The child and baby care retailer has also secured £113.5mln in financing, while it is bringing back its former chief executive who left in the wake of March’s profit warning.
Like many shops on the high street, Mothercare has struggled to adapt to changing consumer habits, while sales have also suffered as cash-strapped shoppers have tightened their purse strings.
50 stores to shut immediately
The sub-£50mln company currently has 137 stores up-and-down the UK but wants to have a portfolio of just 73 by 2022.
Fifty of these stores will close straight away if creditors – landlords, suppliers, the tax man – approve the company voluntary arrangement (CVA) proposals.
Talks with those stakeholders are expected over the next few weeks, with a formal vote taking place at some point in July. One of the parties concerned, the Pension Protection Fund, has already said it will support the plans.
That won’t be the only measure Mothercare wants to introduce; it also wants landlords of 21 other sites to agree to “material” rent reductions in a bid to dramatically cut its cost base.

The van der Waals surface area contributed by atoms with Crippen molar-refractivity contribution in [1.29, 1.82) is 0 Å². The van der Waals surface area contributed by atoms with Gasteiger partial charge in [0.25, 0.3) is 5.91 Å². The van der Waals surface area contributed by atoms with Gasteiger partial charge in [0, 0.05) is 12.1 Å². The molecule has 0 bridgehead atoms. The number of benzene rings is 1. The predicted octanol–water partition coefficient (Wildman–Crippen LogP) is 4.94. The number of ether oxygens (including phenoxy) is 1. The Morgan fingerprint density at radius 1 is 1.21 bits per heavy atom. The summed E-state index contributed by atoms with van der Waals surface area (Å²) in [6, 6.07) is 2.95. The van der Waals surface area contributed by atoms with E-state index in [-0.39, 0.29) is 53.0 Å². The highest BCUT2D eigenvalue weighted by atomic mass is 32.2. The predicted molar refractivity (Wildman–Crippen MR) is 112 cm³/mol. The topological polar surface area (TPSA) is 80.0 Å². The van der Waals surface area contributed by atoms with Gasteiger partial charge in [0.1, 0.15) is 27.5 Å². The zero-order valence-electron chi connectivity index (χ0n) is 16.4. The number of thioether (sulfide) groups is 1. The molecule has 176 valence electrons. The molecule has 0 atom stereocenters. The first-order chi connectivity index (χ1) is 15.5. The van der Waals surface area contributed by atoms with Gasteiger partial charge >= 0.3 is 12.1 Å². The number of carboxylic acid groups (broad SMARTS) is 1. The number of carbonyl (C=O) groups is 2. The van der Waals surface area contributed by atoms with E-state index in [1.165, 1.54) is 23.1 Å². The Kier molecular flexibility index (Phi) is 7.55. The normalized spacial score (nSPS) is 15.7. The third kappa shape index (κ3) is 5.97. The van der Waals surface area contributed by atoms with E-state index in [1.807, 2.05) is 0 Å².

The firm is in dire need of cash to keep its head above water and has managed to secure £113.5mln in financing from various parties.
A revised £67.5mln debt facility will be available immediately, although its lender will pull the plug if the CVA isn’t given the green light.
An £8mln shareholder loan and £10mln trade partner loan will also allow the company to meet its short-term liquidity requirements.
The rest of the funding will come from a £28mln share placing, which is also contingent on the creditors’, and shareholders’, approval.
Old flame returns
Mothercare added it is to reappoint Mark Newton-Jones who was sacked last month following weaker Christmas trading and the subsequent profit warning.
He was given the boot by then-chairman Alan Parker, who has himself since stepped down.
Former Tesco executive David Wood, who was drafted in to replace Newton-Jones, will become group managing director.
‘Still a place for Mothercare’
“The recent financial performance of the business, impacted in particular by a large number of legacy loss-making stores within the UK estate, has resulted in an unsustainable situation for the Mothercare brand, meaning the group was in clear need of an appropriate resolution,” said executive chairman Clive Whiley.
“These comprehensive measures provide a renewed and stable financial structure for the business and will drive a step change in Mothercare's transformation.
He added: “The potential for the Mothercare brand in the UK, benefitting from a restructured store estate, and internationally remains significant.”
Mothercare investors seemed to like the proposals, with shares soaring 24% to 26.3p.